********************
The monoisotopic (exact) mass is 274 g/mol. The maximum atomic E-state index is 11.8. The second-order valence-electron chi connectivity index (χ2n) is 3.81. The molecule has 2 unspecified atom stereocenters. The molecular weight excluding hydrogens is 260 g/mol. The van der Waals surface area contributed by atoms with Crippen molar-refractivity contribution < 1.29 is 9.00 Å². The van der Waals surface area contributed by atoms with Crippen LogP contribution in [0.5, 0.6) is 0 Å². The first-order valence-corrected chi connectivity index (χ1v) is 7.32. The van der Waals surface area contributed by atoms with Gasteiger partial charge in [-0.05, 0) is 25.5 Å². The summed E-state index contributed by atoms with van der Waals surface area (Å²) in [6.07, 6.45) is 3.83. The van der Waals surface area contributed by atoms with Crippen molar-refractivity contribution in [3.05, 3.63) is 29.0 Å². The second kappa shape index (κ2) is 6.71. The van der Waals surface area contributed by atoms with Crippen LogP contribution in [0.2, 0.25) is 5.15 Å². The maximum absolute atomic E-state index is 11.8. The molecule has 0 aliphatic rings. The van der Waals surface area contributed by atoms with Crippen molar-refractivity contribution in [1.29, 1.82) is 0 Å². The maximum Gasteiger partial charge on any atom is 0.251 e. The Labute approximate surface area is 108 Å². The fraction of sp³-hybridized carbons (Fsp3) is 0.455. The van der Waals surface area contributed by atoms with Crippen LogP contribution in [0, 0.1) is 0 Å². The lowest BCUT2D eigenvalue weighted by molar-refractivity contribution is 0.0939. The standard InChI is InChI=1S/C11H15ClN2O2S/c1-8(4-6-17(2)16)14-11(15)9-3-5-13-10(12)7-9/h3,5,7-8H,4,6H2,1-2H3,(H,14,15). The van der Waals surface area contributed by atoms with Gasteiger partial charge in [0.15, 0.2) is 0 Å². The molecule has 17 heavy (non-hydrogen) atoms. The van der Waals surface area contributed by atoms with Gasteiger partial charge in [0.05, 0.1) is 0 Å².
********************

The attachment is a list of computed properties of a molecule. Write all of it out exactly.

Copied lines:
The monoisotopic (exact) mass is 274 g/mol. The maximum atomic E-state index is 11.8. The second-order valence-electron chi connectivity index (χ2n) is 3.81. The molecule has 2 unspecified atom stereocenters. The molecular weight excluding hydrogens is 260 g/mol. The van der Waals surface area contributed by atoms with Crippen molar-refractivity contribution < 1.29 is 9.00 Å². The van der Waals surface area contributed by atoms with Crippen LogP contribution in [0.5, 0.6) is 0 Å². The first-order valence-corrected chi connectivity index (χ1v) is 7.32. The van der Waals surface area contributed by atoms with Gasteiger partial charge in [-0.05, 0) is 25.5 Å². The summed E-state index contributed by atoms with van der Waals surface area (Å²) in [6.07, 6.45) is 3.83. The van der Waals surface area contributed by atoms with Crippen molar-refractivity contribution in [3.05, 3.63) is 29.0 Å². The second kappa shape index (κ2) is 6.71. The van der Waals surface area contributed by atoms with Crippen LogP contribution in [0.2, 0.25) is 5.15 Å². The maximum absolute atomic E-state index is 11.8. The molecule has 0 aliphatic rings. The van der Waals surface area contributed by atoms with Crippen molar-refractivity contribution in [1.29, 1.82) is 0 Å². The maximum Gasteiger partial charge on any atom is 0.251 e. The Labute approximate surface area is 108 Å². The fraction of sp³-hybridized carbons (Fsp3) is 0.455. The van der Waals surface area contributed by atoms with Crippen LogP contribution in [0, 0.1) is 0 Å². The lowest BCUT2D eigenvalue weighted by molar-refractivity contribution is 0.0939. The standard InChI is InChI=1S/C11H15ClN2O2S/c1-8(4-6-17(2)16)14-11(15)9-3-5-13-10(12)7-9/h3,5,7-8H,4,6H2,1-2H3,(H,14,15). The van der Waals surface area contributed by atoms with Gasteiger partial charge in [0.15, 0.2) is 0 Å². The molecule has 17 heavy (non-hydrogen) atoms. The van der Waals surface area contributed by atoms with Gasteiger partial charge in [0.05, 0.1) is 0 Å².